Researchers from Case Western Reserve University School of Dental Medicine and University Hospitals Case Medical Center report initial results from a small sample that inflammation from gum disease and prostate problems just might be linked. They discuss their new evidence in the Journal of Periodontology. The researchers compared two markers: the prostate-specific antigen (PSA) used to measure inflammation levels in prostate disease, and clinical attachment loss (CAL) of the gums and teeth, which can be an indicator for periodontitis.
A PSA elevation of 4.0 ng/ml in the blood can be a sign of inflammation or malignancy. Patients with healthy prostate glands have lower than 4.0 ng/ml levels. A CAL number greater than 2.7 mm indicates periodontitis.
Like prostatitis, periodontitis also produces high inflammation levels.
“Subjects with both high CAL levels and moderate to severe prostatitis have higher levels of PSA or inflammation,” stated Nabil Bissada, chair of the department of periodontics in the dental school. Bissada added that this might explain why PSA levels can be high in prostatitis, but sometimes cannot be explained by what is happening in the prostate glands. “It is something outside the prostate gland that is causing an inflammatory reaction,” he said.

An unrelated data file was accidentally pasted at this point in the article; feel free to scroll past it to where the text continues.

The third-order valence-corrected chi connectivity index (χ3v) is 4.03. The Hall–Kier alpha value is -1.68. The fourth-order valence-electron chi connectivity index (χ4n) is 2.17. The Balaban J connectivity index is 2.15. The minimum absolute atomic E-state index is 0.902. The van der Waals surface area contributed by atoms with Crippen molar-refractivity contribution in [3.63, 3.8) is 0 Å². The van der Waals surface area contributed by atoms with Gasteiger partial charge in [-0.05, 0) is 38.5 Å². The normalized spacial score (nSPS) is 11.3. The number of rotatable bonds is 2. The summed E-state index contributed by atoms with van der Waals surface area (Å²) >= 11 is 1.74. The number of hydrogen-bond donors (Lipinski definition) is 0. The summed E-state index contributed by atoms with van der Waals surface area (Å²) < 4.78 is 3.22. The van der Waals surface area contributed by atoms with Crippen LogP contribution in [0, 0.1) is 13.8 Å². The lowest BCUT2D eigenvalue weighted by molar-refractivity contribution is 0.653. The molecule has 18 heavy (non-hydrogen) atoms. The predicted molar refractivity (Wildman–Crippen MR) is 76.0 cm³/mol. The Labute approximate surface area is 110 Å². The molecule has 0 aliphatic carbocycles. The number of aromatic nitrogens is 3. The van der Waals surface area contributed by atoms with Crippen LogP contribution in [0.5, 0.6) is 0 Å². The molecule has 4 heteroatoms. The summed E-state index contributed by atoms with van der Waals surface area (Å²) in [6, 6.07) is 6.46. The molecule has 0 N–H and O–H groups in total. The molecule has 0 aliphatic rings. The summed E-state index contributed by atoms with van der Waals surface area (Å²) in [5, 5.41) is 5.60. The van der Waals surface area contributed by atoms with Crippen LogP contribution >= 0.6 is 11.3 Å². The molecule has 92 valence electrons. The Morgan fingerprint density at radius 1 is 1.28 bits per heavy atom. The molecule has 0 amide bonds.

Because periodontitis has been linked to heart disease, diabetes and rheumatoid arthritis, the researchers felt a link might exist to prostate disease.
Looking at the results, the researchers from the dental school and the department of urology and the Institute of Pathology at the hospital found those with the most severe form of the prostatitis also showed signs for periodontitis.
This research serves as another reminder of the link between oral disease and overall medical health. Comments are appreciated?
Source: Science Daily
Photo Credit: BBC
- Joshi et al. Association Between Periodontal Disease and Prostate Specific Antigen Levels in Chronic Prostatitis Patients. Journal of Periodontology, 2010; 100409084221025 DOI: 10.1902/jop.2010.090646